3 edition of Royal martyr, King Charles I found in the catalog.
Royal martyr, King Charles I
by and are to be Sold by John Morphew near Stationers-Hall. in [London]
Written in English
Micro-opaque of original in Yale University Library. New York, Readex Microprint, 1955. 1 card. 22.6 x 14.8 cm. (Three centuries of drama: English 1701-1750) (Three centuries of English and American plays 1500-1800).
|Series||Three centuries of drama, Three centuries of English and American plays, 1500-1800|
|The Physical Object|
|Pagination||3 p. l., 66 p.|
|Number of Pages||66|
"The White King: Charles I, Traitor, Murderer, Martyr" by Leanda de Lisle presents a vivid portrait drawn from and informed by previously unseen manuscripts, including royal correspondence between the king and his queen. It is an history-based portrait of a man who was principled and brave, but fatally blinkered. Charles never understood his. The cult of King Charles the Martyr did not spring into life fully formed in January Its component parts were fashioned during Charles's captivity and were readily available to preachers and eulogists in the weeks and months after the regicide.
The Society of King Charles the Martyr, founded in to encourage his veneration, believes that he was. Its chaplain, the Revd Charles Card-Reynolds, said: “King Charles is the only member of the Church of England to be canonised by the Church of England. Our own, our royal Saint - John Keble, 'King Charles the Martyr'. Keble's words are a beautiful expression of the Royal Martyr's place in the native piety of Anglicanism. The Royal Martyr is "our own". The reformed ecclesia Anglicana, of course, had its martyrs before 30th January Cranmer, Latimer, Ridley. But their martyrdom pre-dated.
Grey goes on to defend the Royal Martyr King Charles I from Neal's aspersions. Grey notes how the documentary evidence of record contained in the extracts of the Herald's office in Scotland disproves Neal's contentions about Charles' baptism. Not only this but Neal is also mistaken in his belief that Charles I, K. M., was "inclined to popery. THE WORKES OF KING CHARLES I, , WITH HIS FAMOUS EIKON BASILIKE — THE BOOK THAT MIGHT HAVE SAVED HIS LIFE,STAMPED WITH ROYAL CIPHERS ON THE BINDING. CHARLES I. Reliquiae Sacrae Carolinae: The Workes of that Great Monarch and Glorious Martyr King Charles the Ist. BOUND WITH: Eikon Basilike: The Pourtraicture of His Sacred Majesty in His .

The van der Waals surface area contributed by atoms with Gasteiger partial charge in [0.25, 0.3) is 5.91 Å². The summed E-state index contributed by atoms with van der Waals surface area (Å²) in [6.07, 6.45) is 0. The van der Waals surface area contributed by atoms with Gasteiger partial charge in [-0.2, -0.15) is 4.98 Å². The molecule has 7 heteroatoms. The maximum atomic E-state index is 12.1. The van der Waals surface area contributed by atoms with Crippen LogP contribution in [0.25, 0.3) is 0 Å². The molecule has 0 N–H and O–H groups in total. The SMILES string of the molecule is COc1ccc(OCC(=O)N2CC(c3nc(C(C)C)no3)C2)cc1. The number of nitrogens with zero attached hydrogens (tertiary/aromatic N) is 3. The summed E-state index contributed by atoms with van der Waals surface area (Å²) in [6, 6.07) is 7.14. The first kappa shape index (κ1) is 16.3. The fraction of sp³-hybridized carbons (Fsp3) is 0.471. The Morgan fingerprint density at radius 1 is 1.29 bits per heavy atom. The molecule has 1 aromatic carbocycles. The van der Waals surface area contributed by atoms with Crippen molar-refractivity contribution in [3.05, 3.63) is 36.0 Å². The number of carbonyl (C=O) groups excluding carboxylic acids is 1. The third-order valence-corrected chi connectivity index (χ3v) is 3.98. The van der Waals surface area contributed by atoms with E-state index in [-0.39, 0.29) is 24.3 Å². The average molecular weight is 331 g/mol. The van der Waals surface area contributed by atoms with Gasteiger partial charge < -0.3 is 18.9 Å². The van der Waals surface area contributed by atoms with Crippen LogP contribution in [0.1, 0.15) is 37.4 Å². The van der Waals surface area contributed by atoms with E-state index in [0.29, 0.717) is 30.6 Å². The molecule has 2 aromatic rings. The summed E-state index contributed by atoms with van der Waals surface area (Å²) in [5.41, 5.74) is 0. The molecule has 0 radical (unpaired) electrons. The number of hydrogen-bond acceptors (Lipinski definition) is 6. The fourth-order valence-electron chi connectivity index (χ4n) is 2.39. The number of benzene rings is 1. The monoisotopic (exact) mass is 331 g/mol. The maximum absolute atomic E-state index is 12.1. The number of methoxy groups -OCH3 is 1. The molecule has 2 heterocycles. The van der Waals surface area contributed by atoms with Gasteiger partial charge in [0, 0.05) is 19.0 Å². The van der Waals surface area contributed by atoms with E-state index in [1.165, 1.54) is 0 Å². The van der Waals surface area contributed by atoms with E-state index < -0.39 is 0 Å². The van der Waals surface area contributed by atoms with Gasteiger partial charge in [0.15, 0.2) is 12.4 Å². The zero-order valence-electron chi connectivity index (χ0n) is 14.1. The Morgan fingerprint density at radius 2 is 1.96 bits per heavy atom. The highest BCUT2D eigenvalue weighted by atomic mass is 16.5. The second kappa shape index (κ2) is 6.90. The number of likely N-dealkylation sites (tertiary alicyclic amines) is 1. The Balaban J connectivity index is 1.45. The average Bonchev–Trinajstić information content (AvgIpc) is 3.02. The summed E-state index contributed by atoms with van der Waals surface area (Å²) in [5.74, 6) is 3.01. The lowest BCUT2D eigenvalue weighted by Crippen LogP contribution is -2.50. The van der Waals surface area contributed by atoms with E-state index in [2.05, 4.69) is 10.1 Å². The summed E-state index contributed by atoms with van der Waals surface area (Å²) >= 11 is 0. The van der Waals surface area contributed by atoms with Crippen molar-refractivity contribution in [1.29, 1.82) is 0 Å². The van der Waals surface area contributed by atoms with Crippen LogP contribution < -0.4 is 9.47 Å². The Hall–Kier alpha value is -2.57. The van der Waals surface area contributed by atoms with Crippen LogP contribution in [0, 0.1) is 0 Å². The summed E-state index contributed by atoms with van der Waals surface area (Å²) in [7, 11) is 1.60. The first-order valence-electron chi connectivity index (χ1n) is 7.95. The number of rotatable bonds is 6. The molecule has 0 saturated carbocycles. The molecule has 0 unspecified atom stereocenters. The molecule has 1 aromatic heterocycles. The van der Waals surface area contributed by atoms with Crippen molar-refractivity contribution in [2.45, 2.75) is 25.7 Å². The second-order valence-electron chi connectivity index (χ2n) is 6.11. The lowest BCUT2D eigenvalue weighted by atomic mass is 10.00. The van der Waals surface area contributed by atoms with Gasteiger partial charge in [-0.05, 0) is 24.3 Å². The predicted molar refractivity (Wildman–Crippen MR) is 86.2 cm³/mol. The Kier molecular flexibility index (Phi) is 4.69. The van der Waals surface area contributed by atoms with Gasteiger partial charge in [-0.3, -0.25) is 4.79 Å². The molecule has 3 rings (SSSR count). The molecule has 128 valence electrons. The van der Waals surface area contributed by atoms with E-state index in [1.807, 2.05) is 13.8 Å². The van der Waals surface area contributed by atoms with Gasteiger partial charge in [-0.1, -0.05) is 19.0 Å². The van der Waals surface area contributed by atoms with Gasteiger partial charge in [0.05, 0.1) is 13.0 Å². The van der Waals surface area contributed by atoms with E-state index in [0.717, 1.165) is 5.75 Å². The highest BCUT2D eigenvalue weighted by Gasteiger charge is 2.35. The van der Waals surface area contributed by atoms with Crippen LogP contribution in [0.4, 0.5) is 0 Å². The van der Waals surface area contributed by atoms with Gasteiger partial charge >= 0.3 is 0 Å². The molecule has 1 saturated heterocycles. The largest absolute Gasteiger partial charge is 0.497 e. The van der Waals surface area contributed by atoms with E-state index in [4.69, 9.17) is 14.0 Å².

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The White King is about Charles I’s reign as the monarch over England, Scotland and Ireland from until Books about monarchies can be tough to get through due to either the (many) names and dates that bog me down or the need for a deep familiarity with history (which I lack)/5.
Royal martyr Book. It came into use with the authority of Church and State in and since that time parish churches and chapels have been dedicated under the title of s (often under the title of King Charles the Martyr).
Gloves given by s on the scaffold to William Juxon, Bishop of London. The gloves are now kept at Lambeth Palace. Booklet; staples rusty, foxing to edge of pages, otherwise good in marked and creased card covers.
; Official organ of the Royal Martyr Church Union. 'Seeking to put forward the truth about King Charles I and so counteract years of misguided and biased teaching'. Illustrated. This issue includes articles: KING CHARLES I AND CHESTER by R. Dore; and THE PRINCESS ELIZABETH'S SERVANTS, by.
Lacey also notes one unusual element in accounts of King Charles: a direct parallel or comparison with the passion and death of Christ, in part, reflecting the unique situation of a martyr who was also a reigning monarch.
In his chapters on the lineaments of the royal martyr, Lacey is very little concerned with Charles’s behaviour. [See Comparative Note on Royal Martyrs in the biographical sketch of Louis of France, 21 January.] Charles was born inson of James VI of Scotland (who upon the death of Queen Elizabeth in became James I of England as well).
The answer is Charles, King and Martyr. Charles I was put to death on 30 January In his martyrdom was commemorated in the Book of Common Prayer. It is astonishing to know how quickly his cult expanded. In Tangiers, for instance, during the time of the English occupation in the s, our own church there was dedicated to St Charles.
White King: Charles I – Traitor, Murderer, Martyr is an engrossing, beautifully written work, shot through with original research. It seems set to become the definitive modern account of the man dubbed Martyr by his friends, and Murderer by his enemies.